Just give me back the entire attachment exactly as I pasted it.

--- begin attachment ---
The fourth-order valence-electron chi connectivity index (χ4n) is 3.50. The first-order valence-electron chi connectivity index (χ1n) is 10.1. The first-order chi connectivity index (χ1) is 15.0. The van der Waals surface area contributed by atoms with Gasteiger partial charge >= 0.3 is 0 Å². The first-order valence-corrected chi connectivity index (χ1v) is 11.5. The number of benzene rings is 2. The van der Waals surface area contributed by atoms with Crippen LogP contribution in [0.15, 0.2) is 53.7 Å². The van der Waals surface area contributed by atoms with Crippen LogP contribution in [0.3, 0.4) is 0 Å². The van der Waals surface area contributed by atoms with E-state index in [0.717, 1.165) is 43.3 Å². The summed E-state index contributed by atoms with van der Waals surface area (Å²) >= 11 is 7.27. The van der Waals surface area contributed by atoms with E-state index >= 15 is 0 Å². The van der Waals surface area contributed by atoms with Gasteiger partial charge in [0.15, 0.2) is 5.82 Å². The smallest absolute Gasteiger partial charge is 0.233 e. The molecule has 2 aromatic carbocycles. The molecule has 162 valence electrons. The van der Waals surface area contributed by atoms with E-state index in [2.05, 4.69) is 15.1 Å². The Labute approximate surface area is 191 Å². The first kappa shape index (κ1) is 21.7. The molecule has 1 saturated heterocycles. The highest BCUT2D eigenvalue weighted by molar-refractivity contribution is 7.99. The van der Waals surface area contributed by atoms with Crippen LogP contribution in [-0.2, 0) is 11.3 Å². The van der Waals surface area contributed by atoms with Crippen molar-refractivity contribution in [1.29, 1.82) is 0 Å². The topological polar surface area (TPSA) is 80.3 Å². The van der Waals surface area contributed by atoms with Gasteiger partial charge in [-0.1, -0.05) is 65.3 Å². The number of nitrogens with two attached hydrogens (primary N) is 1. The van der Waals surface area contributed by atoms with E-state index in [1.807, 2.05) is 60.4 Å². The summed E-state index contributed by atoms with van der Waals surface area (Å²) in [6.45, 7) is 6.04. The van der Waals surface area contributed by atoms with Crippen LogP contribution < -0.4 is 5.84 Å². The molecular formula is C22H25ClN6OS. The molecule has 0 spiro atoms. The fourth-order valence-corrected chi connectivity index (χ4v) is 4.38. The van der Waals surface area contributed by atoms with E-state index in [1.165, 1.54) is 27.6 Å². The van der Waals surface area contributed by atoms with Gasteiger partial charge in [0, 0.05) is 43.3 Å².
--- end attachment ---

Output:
The fourth-order valence-electron chi connectivity index (χ4n) is 3.50. The first-order valence-electron chi connectivity index (χ1n) is 10.1. The first-order chi connectivity index (χ1) is 15.0. The van der Waals surface area contributed by atoms with Gasteiger partial charge >= 0.3 is 0 Å². The first-order valence-corrected chi connectivity index (χ1v) is 11.5. The number of benzene rings is 2. The van der Waals surface area contributed by atoms with Crippen LogP contribution in [0.15, 0.2) is 53.7 Å². The van der Waals surface area contributed by atoms with Crippen LogP contribution in [0.3, 0.4) is 0 Å². The van der Waals surface area contributed by atoms with E-state index in [0.717, 1.165) is 43.3 Å². The summed E-state index contributed by atoms with van der Waals surface area (Å²) >= 11 is 7.27. The van der Waals surface area contributed by atoms with E-state index >= 15 is 0 Å². The van der Waals surface area contributed by atoms with Gasteiger partial charge in [0.15, 0.2) is 5.82 Å². The smallest absolute Gasteiger partial charge is 0.233 e. The molecule has 2 aromatic carbocycles. The molecule has 162 valence electrons. The van der Waals surface area contributed by atoms with E-state index in [2.05, 4.69) is 15.1 Å². The Labute approximate surface area is 191 Å². The first kappa shape index (κ1) is 21.7. The molecule has 1 saturated heterocycles. The highest BCUT2D eigenvalue weighted by molar-refractivity contribution is 7.99. The van der Waals surface area contributed by atoms with Crippen LogP contribution in [-0.2, 0) is 11.3 Å². The van der Waals surface area contributed by atoms with Crippen molar-refractivity contribution in [1.29, 1.82) is 0 Å². The topological polar surface area (TPSA) is 80.3 Å². The van der Waals surface area contributed by atoms with Gasteiger partial charge in [-0.1, -0.05) is 65.3 Å². The number of nitrogens with two attached hydrogens (primary N) is 1. The van der Waals surface area contributed by atoms with E-state index in [1.807, 2.05) is 60.4 Å². The summed E-state index contributed by atoms with van der Waals surface area (Å²) in [6.45, 7) is 6.04. The van der Waals surface area contributed by atoms with Crippen LogP contribution < -0.4 is 5.84 Å². The molecular formula is C22H25ClN6OS. The molecule has 0 spiro atoms. The fourth-order valence-corrected chi connectivity index (χ4v) is 4.38. The van der Waals surface area contributed by atoms with E-state index in [1.165, 1.54) is 27.6 Å². The van der Waals surface area contributed by atoms with Gasteiger partial charge in [0, 0.05) is 43.3 Å².